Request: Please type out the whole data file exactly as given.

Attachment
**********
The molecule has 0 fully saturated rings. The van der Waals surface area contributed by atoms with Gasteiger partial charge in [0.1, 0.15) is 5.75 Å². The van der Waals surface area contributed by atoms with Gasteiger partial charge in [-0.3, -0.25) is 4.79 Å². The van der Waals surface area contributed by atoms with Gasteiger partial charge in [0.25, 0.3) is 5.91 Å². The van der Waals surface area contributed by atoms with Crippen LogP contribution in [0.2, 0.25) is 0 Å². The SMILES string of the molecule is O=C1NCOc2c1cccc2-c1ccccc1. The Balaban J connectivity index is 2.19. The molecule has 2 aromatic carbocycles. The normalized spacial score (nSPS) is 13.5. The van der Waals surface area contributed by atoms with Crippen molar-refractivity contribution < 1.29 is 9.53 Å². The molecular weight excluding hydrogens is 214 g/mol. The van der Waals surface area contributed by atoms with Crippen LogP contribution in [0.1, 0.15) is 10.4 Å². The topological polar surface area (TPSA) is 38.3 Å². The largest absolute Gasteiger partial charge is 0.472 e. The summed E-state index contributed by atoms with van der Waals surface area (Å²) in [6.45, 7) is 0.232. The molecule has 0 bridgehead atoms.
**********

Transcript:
The molecule has 0 fully saturated rings. The van der Waals surface area contributed by atoms with Gasteiger partial charge in [0.1, 0.15) is 5.75 Å². The van der Waals surface area contributed by atoms with Gasteiger partial charge in [-0.3, -0.25) is 4.79 Å². The van der Waals surface area contributed by atoms with Gasteiger partial charge in [0.25, 0.3) is 5.91 Å². The van der Waals surface area contributed by atoms with Crippen LogP contribution in [0.2, 0.25) is 0 Å². The SMILES string of the molecule is O=C1NCOc2c1cccc2-c1ccccc1. The Balaban J connectivity index is 2.19. The molecule has 2 aromatic carbocycles. The normalized spacial score (nSPS) is 13.5. The van der Waals surface area contributed by atoms with Crippen molar-refractivity contribution < 1.29 is 9.53 Å². The molecular weight excluding hydrogens is 214 g/mol. The van der Waals surface area contributed by atoms with Crippen LogP contribution in [0.1, 0.15) is 10.4 Å². The topological polar surface area (TPSA) is 38.3 Å². The largest absolute Gasteiger partial charge is 0.472 e. The summed E-state index contributed by atoms with van der Waals surface area (Å²) in [6.45, 7) is 0.232. The molecule has 0 bridgehead atoms.